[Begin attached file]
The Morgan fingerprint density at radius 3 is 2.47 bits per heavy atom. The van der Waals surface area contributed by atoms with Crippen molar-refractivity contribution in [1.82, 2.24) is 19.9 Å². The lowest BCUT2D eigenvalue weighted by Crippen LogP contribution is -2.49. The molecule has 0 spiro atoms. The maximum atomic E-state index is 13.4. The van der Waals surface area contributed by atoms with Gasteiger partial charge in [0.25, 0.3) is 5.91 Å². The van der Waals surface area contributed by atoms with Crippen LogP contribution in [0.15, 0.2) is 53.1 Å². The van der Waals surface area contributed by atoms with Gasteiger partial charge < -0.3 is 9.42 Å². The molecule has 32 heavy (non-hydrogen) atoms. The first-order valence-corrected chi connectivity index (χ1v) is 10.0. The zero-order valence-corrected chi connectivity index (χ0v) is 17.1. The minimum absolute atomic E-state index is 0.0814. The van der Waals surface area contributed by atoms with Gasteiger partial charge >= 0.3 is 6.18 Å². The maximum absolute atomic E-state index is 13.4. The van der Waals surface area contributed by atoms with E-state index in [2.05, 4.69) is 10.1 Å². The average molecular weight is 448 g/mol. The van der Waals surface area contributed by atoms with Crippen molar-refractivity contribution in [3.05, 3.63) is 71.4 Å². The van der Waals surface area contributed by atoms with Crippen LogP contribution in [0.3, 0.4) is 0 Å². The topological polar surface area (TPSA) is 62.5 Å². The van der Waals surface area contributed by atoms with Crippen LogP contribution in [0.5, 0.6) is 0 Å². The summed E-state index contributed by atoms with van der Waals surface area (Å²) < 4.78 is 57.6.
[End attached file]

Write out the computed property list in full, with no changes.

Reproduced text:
The Morgan fingerprint density at radius 3 is 2.47 bits per heavy atom. The van der Waals surface area contributed by atoms with Crippen molar-refractivity contribution in [1.82, 2.24) is 19.9 Å². The lowest BCUT2D eigenvalue weighted by Crippen LogP contribution is -2.49. The molecule has 0 spiro atoms. The maximum atomic E-state index is 13.4. The van der Waals surface area contributed by atoms with Gasteiger partial charge in [0.25, 0.3) is 5.91 Å². The van der Waals surface area contributed by atoms with Crippen LogP contribution in [0.15, 0.2) is 53.1 Å². The van der Waals surface area contributed by atoms with Gasteiger partial charge < -0.3 is 9.42 Å². The molecule has 32 heavy (non-hydrogen) atoms. The first-order valence-corrected chi connectivity index (χ1v) is 10.0. The zero-order valence-corrected chi connectivity index (χ0v) is 17.1. The minimum absolute atomic E-state index is 0.0814. The van der Waals surface area contributed by atoms with Gasteiger partial charge >= 0.3 is 6.18 Å². The maximum absolute atomic E-state index is 13.4. The van der Waals surface area contributed by atoms with E-state index in [2.05, 4.69) is 10.1 Å². The average molecular weight is 448 g/mol. The van der Waals surface area contributed by atoms with Crippen molar-refractivity contribution in [3.05, 3.63) is 71.4 Å². The van der Waals surface area contributed by atoms with Crippen LogP contribution in [0.3, 0.4) is 0 Å². The topological polar surface area (TPSA) is 62.5 Å². The van der Waals surface area contributed by atoms with Crippen LogP contribution in [0.5, 0.6) is 0 Å². The summed E-state index contributed by atoms with van der Waals surface area (Å²) < 4.78 is 57.6.